Posts tagged paraquat resistance
This elevator only goes down.......

It had to happen. In the latest of a long line of “wake-up” calls, there is confirmation of resistance to four herbicide modes of action in a ‘Top 100 World’s Worst crop weeds’ population. The scary thing is that three of these modes of action are our major knockdown herbicides glyphosate, paraquat and glufosinate. The fourth is Group A.

The research confirming 4 modes of action in the one population of crowsfoot grass (Eleusine indica) from Malaysia has just been published in a paper by Jalaludin, Yu and Powles (Team AHRI) in the journal Weed Research.

Crowsfoot grass is a C4 tropical-sub tropical grass that behaves as either an annual or perennial and can produce up to 50,000 seeds per plant. It is a rampant weed of pastures, annual crops, horticulture/plantations and non-crop areas, such as roadsides. This species is also in the top 200 worst environmental weeds in south east Queensland. In 2012 David Thornby et al rated crowsfoot grass the 16th most likely weed to develop glyphosate resistance in Australia.

 The map below however shows that complacency should not be entertained as this species is widely distributed across Australia, and is particularly vigorous above 30 degrees lattitude.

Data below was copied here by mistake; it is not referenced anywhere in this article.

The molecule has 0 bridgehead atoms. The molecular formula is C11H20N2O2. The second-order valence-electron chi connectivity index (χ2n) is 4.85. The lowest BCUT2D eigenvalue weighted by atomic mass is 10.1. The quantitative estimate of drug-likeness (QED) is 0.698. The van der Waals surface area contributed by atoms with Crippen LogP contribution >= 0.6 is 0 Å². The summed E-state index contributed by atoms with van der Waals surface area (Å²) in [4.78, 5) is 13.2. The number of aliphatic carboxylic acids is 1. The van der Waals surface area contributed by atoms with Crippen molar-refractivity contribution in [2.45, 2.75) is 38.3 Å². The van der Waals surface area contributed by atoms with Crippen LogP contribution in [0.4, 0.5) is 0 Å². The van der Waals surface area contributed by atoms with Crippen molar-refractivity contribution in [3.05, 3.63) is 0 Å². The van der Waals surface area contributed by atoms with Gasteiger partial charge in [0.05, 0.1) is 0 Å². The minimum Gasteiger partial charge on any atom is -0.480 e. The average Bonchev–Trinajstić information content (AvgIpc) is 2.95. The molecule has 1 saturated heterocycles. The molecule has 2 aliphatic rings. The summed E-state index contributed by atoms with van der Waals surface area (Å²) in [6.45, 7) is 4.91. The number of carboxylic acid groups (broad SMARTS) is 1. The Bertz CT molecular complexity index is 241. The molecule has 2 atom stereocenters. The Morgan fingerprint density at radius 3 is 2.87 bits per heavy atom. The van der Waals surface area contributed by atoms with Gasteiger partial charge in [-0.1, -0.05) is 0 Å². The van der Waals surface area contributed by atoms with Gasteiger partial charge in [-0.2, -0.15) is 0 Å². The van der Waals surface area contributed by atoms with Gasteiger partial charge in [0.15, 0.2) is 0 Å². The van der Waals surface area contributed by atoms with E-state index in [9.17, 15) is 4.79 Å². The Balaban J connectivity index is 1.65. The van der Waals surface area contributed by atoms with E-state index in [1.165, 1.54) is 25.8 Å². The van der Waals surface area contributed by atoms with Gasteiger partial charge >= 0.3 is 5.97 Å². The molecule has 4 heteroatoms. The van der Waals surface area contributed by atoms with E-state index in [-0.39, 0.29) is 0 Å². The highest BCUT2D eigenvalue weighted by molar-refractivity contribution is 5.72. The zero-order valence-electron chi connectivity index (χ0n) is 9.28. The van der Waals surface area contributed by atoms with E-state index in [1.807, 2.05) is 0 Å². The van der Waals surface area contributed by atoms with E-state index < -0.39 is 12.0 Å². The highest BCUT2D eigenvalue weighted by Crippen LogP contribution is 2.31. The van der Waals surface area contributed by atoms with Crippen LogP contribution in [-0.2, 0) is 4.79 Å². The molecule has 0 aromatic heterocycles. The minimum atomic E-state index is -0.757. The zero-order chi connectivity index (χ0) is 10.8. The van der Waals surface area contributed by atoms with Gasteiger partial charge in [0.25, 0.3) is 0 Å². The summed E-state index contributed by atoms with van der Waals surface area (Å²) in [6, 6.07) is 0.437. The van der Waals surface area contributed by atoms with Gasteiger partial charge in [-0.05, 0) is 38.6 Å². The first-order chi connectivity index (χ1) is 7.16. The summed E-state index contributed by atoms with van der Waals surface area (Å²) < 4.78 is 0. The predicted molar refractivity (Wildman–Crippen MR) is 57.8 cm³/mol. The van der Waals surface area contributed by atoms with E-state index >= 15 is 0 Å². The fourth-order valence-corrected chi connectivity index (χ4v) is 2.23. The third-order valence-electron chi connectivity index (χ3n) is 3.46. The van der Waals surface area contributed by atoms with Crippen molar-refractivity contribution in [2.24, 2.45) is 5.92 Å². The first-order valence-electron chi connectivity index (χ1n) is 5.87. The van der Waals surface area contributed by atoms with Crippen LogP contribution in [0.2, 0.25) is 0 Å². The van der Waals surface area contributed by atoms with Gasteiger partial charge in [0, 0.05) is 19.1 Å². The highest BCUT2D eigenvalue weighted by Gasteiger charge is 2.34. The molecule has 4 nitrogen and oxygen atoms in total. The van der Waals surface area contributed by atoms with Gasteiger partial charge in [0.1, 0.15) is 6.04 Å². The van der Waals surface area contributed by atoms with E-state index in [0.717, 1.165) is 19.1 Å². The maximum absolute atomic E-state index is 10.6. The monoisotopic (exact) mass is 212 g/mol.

Distribution of Eleusine indica in Australia. Source: Australian Virtual Herbarium

Resistance in crowsfoot grass

Crowsfoot grass has a trail of herbicide resistant populations across 8 countries to 7 different modes of action. It was the second species in the world to develop resistance to glyphosate. Table 1 below shows the year the mode of action was first confirmed by country.

Year first confirmed

Mode of action

Herbicide common name









Costa Rica










M + A

glyphosate + fluazifop











L + N

paraquat + glufosinate



A, L, M, N

fluazifop, paraquat, glyphosate, glufosinate


 Table 1. First case of herbicide resistance confirmed in crowsfoot grass to different modes of action.

To date no populations of crowsfoot grass in Australia have been confirmed resistant to any herbicide mode of action.

Why is it so??

Malaysia is obviously a hot-spot of resistance with this species so what is it about this country that makes it this way?